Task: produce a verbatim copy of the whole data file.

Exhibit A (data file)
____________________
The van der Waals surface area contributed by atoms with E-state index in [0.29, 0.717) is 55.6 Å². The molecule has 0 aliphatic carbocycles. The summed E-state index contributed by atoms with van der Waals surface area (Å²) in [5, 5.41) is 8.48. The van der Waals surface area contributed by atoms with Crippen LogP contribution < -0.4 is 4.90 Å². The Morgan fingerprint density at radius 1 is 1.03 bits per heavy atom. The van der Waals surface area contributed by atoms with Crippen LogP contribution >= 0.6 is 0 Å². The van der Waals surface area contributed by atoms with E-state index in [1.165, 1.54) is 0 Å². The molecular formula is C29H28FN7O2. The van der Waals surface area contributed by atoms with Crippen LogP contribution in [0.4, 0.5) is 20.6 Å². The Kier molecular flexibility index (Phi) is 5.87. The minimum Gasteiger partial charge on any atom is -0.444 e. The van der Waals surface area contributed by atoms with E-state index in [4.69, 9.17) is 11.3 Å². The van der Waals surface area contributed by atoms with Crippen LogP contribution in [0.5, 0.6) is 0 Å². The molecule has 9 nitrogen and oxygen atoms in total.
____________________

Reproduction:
The van der Waals surface area contributed by atoms with E-state index in [0.29, 0.717) is 55.6 Å². The molecule has 0 aliphatic carbocycles. The summed E-state index contributed by atoms with van der Waals surface area (Å²) in [5, 5.41) is 8.48. The van der Waals surface area contributed by atoms with Crippen LogP contribution < -0.4 is 4.90 Å². The Morgan fingerprint density at radius 1 is 1.03 bits per heavy atom. The van der Waals surface area contributed by atoms with Crippen LogP contribution >= 0.6 is 0 Å². The van der Waals surface area contributed by atoms with E-state index in [1.165, 1.54) is 0 Å². The molecular formula is C29H28FN7O2. The van der Waals surface area contributed by atoms with Crippen LogP contribution in [0.4, 0.5) is 20.6 Å². The Kier molecular flexibility index (Phi) is 5.87. The minimum Gasteiger partial charge on any atom is -0.444 e. The van der Waals surface area contributed by atoms with E-state index in [4.69, 9.17) is 11.3 Å². The van der Waals surface area contributed by atoms with Crippen LogP contribution in [0.5, 0.6) is 0 Å². The molecule has 9 nitrogen and oxygen atoms in total.